Near-Earth Objects

Photo: Alex Alishevskikh/cyberborean

Near-Earth objects, NEOs, represent potentially catastrophic threats to our planet. A near-Earth object (NEO) is an asteroid or comet which passes close to the Earth's orbit. In technical terms, a NEO is considered to have a trajectory which brings it within 1.3 astronomical units of the Sun and hence within 0.3 astronomical units, or approximately 45 million kilometres, of the Earth's orbit. NEOs generally result from objects that have experienced gravitational perturbations from nearby planets, moving them into orbits that allow them to come near to the Earth.

UNOOSA has worked on NEOs for many years, recognising the potential devastation that an impact can cause and the resources that will be required to prevent such a collision. In 1995, the Office organized the United Nations International Conference on Near-Earth Objects in New York. This conference was the first international conference on NEOs and its aim was to sensitize UN Member States about the potential threat of near-Earth objects. In 1999, the Third United Nations Conference on the Exploration and Peaceful Uses of Outer Space (UNISPACE III) was held in Vienna. One of the recommendations of the Conference was to improve international coordination of activities related to near-Earth objects. In order to implement that recommendation, in 2001 the Committee on the Peaceful Uses of Outer Space (COPUOS) established the Action Team on Near-Earth Objects (Action Team 14).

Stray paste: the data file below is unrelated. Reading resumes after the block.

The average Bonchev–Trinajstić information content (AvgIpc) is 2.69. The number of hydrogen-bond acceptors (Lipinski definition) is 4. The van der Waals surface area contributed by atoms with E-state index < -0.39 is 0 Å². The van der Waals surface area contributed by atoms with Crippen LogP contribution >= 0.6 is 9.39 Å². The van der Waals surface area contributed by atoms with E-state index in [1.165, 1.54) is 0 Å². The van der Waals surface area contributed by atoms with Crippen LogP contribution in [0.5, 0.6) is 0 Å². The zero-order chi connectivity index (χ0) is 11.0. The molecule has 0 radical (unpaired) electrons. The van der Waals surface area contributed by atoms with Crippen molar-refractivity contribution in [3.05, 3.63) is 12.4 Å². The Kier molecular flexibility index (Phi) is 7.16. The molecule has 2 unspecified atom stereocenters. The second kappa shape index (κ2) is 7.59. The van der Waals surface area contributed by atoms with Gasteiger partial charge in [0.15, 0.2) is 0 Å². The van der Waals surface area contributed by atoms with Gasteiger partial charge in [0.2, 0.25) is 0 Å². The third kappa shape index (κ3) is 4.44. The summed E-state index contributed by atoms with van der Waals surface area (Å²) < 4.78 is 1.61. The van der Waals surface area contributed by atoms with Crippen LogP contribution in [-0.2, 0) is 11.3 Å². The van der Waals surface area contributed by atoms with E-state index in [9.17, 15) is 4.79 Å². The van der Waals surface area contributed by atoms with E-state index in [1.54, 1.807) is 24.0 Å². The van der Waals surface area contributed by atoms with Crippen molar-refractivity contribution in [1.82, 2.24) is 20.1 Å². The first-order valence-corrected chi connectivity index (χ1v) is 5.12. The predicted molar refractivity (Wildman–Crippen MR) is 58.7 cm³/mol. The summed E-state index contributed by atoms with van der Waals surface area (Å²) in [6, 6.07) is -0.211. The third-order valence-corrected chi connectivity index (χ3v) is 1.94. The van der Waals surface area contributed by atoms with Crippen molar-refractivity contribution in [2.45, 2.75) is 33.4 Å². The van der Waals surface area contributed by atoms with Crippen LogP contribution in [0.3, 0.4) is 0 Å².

For more information, see also:


International Asteroid Day

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